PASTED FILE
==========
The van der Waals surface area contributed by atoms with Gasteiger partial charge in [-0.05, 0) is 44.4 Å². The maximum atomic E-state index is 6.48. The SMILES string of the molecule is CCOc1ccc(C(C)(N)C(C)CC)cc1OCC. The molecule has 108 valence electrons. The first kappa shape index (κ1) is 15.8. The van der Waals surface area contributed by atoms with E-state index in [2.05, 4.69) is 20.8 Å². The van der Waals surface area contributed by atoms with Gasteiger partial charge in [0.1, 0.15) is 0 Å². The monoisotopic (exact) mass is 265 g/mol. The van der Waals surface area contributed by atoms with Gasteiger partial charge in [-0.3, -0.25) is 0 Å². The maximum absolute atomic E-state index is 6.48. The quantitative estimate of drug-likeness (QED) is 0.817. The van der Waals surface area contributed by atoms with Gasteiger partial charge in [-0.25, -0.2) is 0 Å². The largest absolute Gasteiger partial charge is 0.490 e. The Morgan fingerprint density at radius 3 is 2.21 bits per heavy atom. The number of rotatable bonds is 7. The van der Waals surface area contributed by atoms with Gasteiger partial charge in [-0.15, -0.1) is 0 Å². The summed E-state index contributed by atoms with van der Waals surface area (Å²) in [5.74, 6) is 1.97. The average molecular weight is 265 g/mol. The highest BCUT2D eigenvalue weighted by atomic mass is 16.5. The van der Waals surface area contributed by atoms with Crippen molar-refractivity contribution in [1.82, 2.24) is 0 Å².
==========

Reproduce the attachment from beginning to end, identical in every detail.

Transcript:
The van der Waals surface area contributed by atoms with Gasteiger partial charge in [-0.05, 0) is 44.4 Å². The maximum atomic E-state index is 6.48. The SMILES string of the molecule is CCOc1ccc(C(C)(N)C(C)CC)cc1OCC. The molecule has 108 valence electrons. The first kappa shape index (κ1) is 15.8. The van der Waals surface area contributed by atoms with E-state index in [2.05, 4.69) is 20.8 Å². The van der Waals surface area contributed by atoms with Gasteiger partial charge in [0.1, 0.15) is 0 Å². The monoisotopic (exact) mass is 265 g/mol. The van der Waals surface area contributed by atoms with Gasteiger partial charge in [-0.3, -0.25) is 0 Å². The maximum absolute atomic E-state index is 6.48. The quantitative estimate of drug-likeness (QED) is 0.817. The van der Waals surface area contributed by atoms with Gasteiger partial charge in [-0.25, -0.2) is 0 Å². The largest absolute Gasteiger partial charge is 0.490 e. The Morgan fingerprint density at radius 3 is 2.21 bits per heavy atom. The number of rotatable bonds is 7. The van der Waals surface area contributed by atoms with Gasteiger partial charge in [-0.15, -0.1) is 0 Å². The summed E-state index contributed by atoms with van der Waals surface area (Å²) in [5.74, 6) is 1.97. The average molecular weight is 265 g/mol. The highest BCUT2D eigenvalue weighted by atomic mass is 16.5. The van der Waals surface area contributed by atoms with Crippen molar-refractivity contribution in [1.82, 2.24) is 0 Å².